In 2011, the increasingly mobile and socially networked world of technology became more intertwined than ever with politics and the law. Patent wars shaped competition in tablets and smartphones, hacktivists attacked a widening array of political and corporate targets, repressive regimes unplugged citizens from the Internet, and the U.S. government moved to block the giant merger of AT&T and T-Mobile USA. With the passing of Steve Jobs, the world lost a technology icon who redefined the computer, entertainment and consumer electronics industries. These are the IDG News Service's picks for the top 10 technology stories of the year:

  • Opinion: Windows Phone 7.5 SMS Vulnerability Can Disable Messaging

    Windows Phone 7 devices are susceptible to an SMS vulnerability that could lock users out of their messaging functions. The discovery comes from a tipster at the WinRumors blog, who demonstrated that a malicious SMS sent to Windows Phone 7.5 phones would force it to reboot and lock down the messaging hub.

  • How-Tos: How to Stream Digital Media From Your Windows 7 PC

    With the immense popularity of digital cameras, smartphones, and tablets for taking pictures and capturing video, and the wide availability of affordable digital music and movies, many people have amassed enormous collections of digital media. Much of that media typically finds its way onto a PC or mass-storage device of some sort--and, unfortunately, it can sometimes go unused for ages. Flipping through pictures or videos and relaxing with some good tunes is always appealing, but sitting in front of a PC isn't the ideal way to enjoy such content.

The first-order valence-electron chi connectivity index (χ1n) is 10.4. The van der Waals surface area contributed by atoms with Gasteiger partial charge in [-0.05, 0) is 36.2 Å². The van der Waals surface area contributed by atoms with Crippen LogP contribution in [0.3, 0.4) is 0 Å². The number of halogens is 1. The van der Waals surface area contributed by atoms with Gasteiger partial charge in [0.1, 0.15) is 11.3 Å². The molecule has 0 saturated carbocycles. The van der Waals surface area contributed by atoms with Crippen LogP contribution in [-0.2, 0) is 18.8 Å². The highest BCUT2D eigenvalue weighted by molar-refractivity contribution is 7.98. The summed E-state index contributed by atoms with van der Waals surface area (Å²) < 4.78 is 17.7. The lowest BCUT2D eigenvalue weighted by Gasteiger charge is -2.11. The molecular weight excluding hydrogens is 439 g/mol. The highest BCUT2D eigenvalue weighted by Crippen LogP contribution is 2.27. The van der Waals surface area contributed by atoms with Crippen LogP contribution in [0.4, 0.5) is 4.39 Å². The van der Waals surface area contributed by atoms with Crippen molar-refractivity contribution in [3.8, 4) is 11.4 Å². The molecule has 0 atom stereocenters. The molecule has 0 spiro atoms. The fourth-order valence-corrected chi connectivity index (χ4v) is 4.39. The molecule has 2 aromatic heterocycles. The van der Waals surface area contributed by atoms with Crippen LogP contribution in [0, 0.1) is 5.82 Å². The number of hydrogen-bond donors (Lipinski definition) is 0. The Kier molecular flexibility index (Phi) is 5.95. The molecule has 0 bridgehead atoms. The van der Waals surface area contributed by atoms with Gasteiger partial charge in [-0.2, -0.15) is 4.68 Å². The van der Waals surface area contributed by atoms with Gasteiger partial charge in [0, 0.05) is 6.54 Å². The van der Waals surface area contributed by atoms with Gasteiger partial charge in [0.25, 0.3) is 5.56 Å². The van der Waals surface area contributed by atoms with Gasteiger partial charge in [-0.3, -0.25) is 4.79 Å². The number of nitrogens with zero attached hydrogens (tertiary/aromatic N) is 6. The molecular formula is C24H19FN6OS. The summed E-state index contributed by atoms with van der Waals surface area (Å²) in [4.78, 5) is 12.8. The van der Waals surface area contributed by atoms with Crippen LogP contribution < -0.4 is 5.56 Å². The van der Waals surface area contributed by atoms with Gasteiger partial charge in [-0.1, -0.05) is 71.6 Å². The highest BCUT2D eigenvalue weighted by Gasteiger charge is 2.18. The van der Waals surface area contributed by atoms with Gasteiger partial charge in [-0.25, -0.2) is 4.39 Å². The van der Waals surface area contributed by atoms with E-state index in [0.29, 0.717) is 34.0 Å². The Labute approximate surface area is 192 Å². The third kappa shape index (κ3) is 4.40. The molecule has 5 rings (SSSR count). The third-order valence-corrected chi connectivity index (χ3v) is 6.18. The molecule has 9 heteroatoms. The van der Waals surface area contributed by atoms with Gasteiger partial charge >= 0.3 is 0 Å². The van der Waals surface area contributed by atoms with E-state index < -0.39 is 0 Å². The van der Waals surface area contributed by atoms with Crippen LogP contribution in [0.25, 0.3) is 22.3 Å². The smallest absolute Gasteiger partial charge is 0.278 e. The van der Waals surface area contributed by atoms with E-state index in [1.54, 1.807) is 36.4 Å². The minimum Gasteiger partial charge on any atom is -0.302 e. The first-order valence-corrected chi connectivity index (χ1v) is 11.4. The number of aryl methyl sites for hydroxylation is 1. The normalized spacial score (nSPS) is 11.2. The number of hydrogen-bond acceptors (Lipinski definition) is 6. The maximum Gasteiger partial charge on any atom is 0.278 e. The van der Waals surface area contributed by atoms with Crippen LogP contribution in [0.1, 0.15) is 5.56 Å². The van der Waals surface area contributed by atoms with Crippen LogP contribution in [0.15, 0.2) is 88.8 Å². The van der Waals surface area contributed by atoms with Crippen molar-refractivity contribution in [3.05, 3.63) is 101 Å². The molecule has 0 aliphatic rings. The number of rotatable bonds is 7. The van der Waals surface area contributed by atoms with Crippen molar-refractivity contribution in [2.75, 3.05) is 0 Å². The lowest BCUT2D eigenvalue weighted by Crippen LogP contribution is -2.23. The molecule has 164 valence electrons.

• News: FBI rejects FOIA request for Carrier IQ info

    The FBI has denied a request for the release of information regarding its use of Carrier IQ's software, saying that releasing suchinformation could interfere with ongoing law enforcement operations.

  • News: BBC iPlayer comes to the iPhone in the UK

    UK iPhone owners finally have a native BBC iPlayer app, which is capable of supporting streaming over 3G networks.

  • Test Centre: Group test: what's the best e-reader?

    If you like the idea of having the world’s library at your fingertips, you’ve probably considered an e-book reader. PC Advisor outlines the best electronic readers for 21st-century bookworms.

  • News: LightSquared slams leak on GPS tests, expects to win

    LightSquared believes a government official selectively leaked results from tests of its proposed mobile broadband network to set public opinion against the company, and it is seeking a federal investigation of the apparent leak.

  • Opinion: Mobility in 2012: A Look Ahead

    With ultrabooks, tablets, and smartphones topping many holiday wish lists, it seems safe to say that mobile computing and devices will continue to be a driving trend next year. With that in mind, let's take a look at some factors to keep an eye on when it comes to mobile and wireless technology in the coming year.

  • News: School shuns popular Apple Mac for Windows

    For a self-described "Mac person" working as a technology manager in a college preparatory school that had been a "Mac school" for as long as he could remember, it was a hard thing to have to face but he said it out loud: "Apple never took enterprise computing seriously," says a somewhat disillusioned Adam Gerson, co-director of technology at Columbia Grammar and Preparatory School in New York City.

  • Opinion: Android Market Apps Pulled Due to SMS Fraud

    Google has pulled another batch of malicious apps from the Android Market, this time for secretly sending out text messages that result in hidden charges for users.